January 2013

Story by Tony Weaver, Assistant Editor: Opinion, Cape Times

You are truly alive when you’re living with lions

THE two male lions began first. Short, grunting roars that came from the darkness a few hundred metres to the east of our camp, near the Mushingashi River. Then the female began, roaring back at them, but from the west, somewhere in the hundred or so metres of low scrub that separated our camp from the Kafue River.

We killed our camp lights, and pulled some of the logs out of our fire so our night vision would return. There was one other party in the campsite, a young Dutch couple on their first visit to Africa. My friend Mike Garnham walked across to them to warn them about the lions – they were oblivious, they thought the grunt-roaring was hippos. They were terrified, and immediately piled wood on their fire and made a huge blaze, and turned on every single light they had.

So much for our night vision.

It was Karen Blixen, aka Isak Dinesen, who wrote in Out of Africa that “you know you are truly alive when you’re living among lions.” I remembered that quote later that night as I lay in my flimsy tent – not much more than a dome of mosquito netting – as the lions moved in and out of my conscious hearing until I drifted off to sleep.

There is something deeply primal and visceral about the roaring of a lion that cannot be explained to anyone who hasn’t experienced it. It is at once both deeply terrifying, and deeply satisfying, and experiencing it when you are on foot, in the bush, without the protection of a vehicle, is even more satisfying and terrifying.

Our intention the next morning was to track the lions on foot, but when we gathered before sunrise, Chris and Charlotte McBride, two legends of the lion world (Chris wrote The White Lions of Timbavati and Liontide) and at whose eponymous camp we were staying, said it was too dangerous, the lions were just outside camp, and we would go by vehicle instead. Indeed, we found pug marks in the sandy track 20 metres from my tent.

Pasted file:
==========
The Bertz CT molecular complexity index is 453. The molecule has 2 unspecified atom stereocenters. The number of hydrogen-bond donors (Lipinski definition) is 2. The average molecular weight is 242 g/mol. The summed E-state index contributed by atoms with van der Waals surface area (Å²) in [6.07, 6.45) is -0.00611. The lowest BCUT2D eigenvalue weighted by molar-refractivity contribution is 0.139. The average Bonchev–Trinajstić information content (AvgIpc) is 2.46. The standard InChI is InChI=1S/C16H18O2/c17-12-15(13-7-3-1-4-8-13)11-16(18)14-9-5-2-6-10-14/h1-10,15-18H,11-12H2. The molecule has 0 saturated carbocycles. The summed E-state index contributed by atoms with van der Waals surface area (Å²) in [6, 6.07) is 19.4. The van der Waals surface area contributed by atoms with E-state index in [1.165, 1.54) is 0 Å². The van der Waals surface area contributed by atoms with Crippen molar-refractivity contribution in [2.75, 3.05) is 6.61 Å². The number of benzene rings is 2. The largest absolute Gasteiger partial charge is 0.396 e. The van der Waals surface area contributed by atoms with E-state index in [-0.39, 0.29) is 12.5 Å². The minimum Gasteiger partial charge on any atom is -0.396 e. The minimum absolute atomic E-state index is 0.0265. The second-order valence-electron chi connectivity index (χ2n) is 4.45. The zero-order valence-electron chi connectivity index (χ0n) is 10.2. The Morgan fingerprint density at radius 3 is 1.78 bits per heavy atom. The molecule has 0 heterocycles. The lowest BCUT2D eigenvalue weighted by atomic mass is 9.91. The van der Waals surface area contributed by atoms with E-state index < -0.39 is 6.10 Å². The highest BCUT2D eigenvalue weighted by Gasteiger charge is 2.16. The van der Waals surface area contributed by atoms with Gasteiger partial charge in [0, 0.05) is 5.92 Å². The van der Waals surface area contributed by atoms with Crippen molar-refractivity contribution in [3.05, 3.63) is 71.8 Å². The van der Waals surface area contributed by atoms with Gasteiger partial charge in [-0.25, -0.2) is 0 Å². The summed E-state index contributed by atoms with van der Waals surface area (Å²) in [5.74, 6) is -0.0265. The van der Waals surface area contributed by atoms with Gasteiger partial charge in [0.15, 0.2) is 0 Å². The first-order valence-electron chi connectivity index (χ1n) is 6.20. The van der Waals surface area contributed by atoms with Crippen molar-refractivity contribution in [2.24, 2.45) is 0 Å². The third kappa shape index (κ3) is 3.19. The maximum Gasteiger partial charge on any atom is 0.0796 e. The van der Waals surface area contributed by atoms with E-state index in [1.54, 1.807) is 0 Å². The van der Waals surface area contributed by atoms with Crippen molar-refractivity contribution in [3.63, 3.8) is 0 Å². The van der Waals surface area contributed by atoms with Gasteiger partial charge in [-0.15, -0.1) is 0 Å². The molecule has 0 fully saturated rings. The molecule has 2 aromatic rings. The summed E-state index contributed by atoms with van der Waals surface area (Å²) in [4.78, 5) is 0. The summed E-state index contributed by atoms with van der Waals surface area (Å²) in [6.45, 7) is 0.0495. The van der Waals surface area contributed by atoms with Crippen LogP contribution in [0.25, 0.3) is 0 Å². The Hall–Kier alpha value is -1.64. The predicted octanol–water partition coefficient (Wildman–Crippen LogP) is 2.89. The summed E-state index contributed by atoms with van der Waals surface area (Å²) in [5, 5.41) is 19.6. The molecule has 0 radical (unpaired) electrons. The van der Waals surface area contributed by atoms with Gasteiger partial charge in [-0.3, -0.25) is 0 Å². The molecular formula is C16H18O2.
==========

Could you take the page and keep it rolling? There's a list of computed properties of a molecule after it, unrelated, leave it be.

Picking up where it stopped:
We hadn’t even gone 400m out of camp when we came across the two males staring at the female across the dambo. She was in season, and the males were competing for her attention. The one male stood up, peed all over the other male, and sauntered off. The peed on male, not to be outdone, stood and let out a vehicle-shaking roar before marking his own bit of territory and strolling off into the dawn.

Just another day at McBrides, just another day in Zambia’s Kafue National Park, just another day in paradise.

It’s an extraordinary place and the McBrides are extraordinary people. We had the rare treat of being given a slide show by Chris, mainly of pictures he took in the late 1970s and early 1980s in Botswana’s Savuti Marshes during research that culminated in his landmark book, Liontide. There were some astonishing images, and his commentary on the different levels of danger posed by lions as related to their posture, threat stares and general demeanour was fascinating.

He’s in a Monty Python frame of mind at the moment, and when we arrived, someone asked him about the camp’s old pontoon boat, which was lying on the bank of the Kafue on its side. “Oh that,” said Chris, “was horrible. We lost 20 tourists the day she sank, the screams as the crocodiles picked them off one by one were terrible, terrible.”

Mike asked him how his new laptop was performing. “A bat peed on the keyboard,” he replied, “and bat pee and Microsoft are not compatible.”

After three nights at McBrides, we meandered across to their next door neighbour, the Mushingashi Conservancy, some 65km to the east. Mushingashi is an 85 000 hectare bloc of land owned as a hunting sanctuary by the son of the assassinated Lebanese prime minister, Rafik Hariri. It is run with almost military efficiency and the game scouts have all but stamped out poaching in the conservancy. As a consequence the area teems with game, and the Zambian Wildlife Authority, Zawa, has sub-contracted law enforcement in an adjacent area of the national park, and control of the park access gate, to Mushingashi.

This almost forgotten corner of Zambia has a real “old Africa” feel to it, from the old-fashioned thatched square- and rondavels in the Mushingashi camps, to the ever present wildlife that wanders in and out of the completely unfenced camps. Bush buck are almost always present, hippo are a constant hazard, and we had lion and elephant in and around our camps almost every night.

You know you are truly alive when you’re living among lions.

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